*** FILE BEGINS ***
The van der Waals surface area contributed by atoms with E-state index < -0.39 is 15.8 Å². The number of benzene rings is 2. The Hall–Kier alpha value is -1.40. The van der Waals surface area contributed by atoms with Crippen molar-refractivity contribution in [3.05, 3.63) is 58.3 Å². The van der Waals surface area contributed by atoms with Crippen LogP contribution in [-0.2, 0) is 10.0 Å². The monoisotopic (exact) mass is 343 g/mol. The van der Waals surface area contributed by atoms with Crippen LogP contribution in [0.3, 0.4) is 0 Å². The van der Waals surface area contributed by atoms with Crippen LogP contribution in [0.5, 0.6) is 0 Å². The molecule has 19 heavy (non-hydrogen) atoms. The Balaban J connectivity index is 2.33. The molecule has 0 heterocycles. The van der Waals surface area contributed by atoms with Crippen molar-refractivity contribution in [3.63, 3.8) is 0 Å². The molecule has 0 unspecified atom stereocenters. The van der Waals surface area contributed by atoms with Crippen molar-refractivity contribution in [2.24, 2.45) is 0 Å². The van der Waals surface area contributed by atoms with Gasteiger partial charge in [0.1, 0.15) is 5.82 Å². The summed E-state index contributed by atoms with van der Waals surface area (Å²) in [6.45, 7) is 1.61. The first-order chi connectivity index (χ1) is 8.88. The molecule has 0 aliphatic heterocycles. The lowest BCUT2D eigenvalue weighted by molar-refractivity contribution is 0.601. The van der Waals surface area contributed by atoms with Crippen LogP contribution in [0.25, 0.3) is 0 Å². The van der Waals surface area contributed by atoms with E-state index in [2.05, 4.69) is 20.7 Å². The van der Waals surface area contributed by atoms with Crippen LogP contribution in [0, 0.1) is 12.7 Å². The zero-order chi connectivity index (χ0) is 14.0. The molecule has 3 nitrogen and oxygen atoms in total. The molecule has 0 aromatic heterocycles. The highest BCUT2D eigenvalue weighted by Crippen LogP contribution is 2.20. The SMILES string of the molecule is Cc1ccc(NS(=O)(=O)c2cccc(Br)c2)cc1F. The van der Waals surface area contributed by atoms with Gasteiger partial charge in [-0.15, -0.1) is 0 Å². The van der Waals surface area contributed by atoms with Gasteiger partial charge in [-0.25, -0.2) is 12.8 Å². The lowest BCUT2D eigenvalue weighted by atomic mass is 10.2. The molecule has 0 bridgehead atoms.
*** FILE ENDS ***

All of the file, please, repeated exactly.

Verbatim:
The van der Waals surface area contributed by atoms with E-state index < -0.39 is 15.8 Å². The number of benzene rings is 2. The Hall–Kier alpha value is -1.40. The van der Waals surface area contributed by atoms with Crippen molar-refractivity contribution in [3.05, 3.63) is 58.3 Å². The van der Waals surface area contributed by atoms with Crippen LogP contribution in [-0.2, 0) is 10.0 Å². The monoisotopic (exact) mass is 343 g/mol. The van der Waals surface area contributed by atoms with Crippen LogP contribution in [0.3, 0.4) is 0 Å². The van der Waals surface area contributed by atoms with Crippen LogP contribution in [0.5, 0.6) is 0 Å². The molecule has 19 heavy (non-hydrogen) atoms. The Balaban J connectivity index is 2.33. The molecule has 0 heterocycles. The van der Waals surface area contributed by atoms with Crippen molar-refractivity contribution in [3.63, 3.8) is 0 Å². The molecule has 0 unspecified atom stereocenters. The van der Waals surface area contributed by atoms with Crippen molar-refractivity contribution in [2.24, 2.45) is 0 Å². The van der Waals surface area contributed by atoms with Gasteiger partial charge in [0.1, 0.15) is 5.82 Å². The summed E-state index contributed by atoms with van der Waals surface area (Å²) in [6.45, 7) is 1.61. The first-order chi connectivity index (χ1) is 8.88. The molecule has 0 aliphatic heterocycles. The lowest BCUT2D eigenvalue weighted by molar-refractivity contribution is 0.601. The van der Waals surface area contributed by atoms with Crippen LogP contribution in [0.25, 0.3) is 0 Å². The van der Waals surface area contributed by atoms with E-state index in [2.05, 4.69) is 20.7 Å². The van der Waals surface area contributed by atoms with Crippen LogP contribution in [0, 0.1) is 12.7 Å². The zero-order chi connectivity index (χ0) is 14.0. The molecule has 3 nitrogen and oxygen atoms in total. The molecule has 0 aromatic heterocycles. The highest BCUT2D eigenvalue weighted by Crippen LogP contribution is 2.20. The SMILES string of the molecule is Cc1ccc(NS(=O)(=O)c2cccc(Br)c2)cc1F. The van der Waals surface area contributed by atoms with Gasteiger partial charge in [-0.15, -0.1) is 0 Å². The van der Waals surface area contributed by atoms with Gasteiger partial charge in [-0.25, -0.2) is 12.8 Å². The lowest BCUT2D eigenvalue weighted by atomic mass is 10.2. The molecule has 0 bridgehead atoms.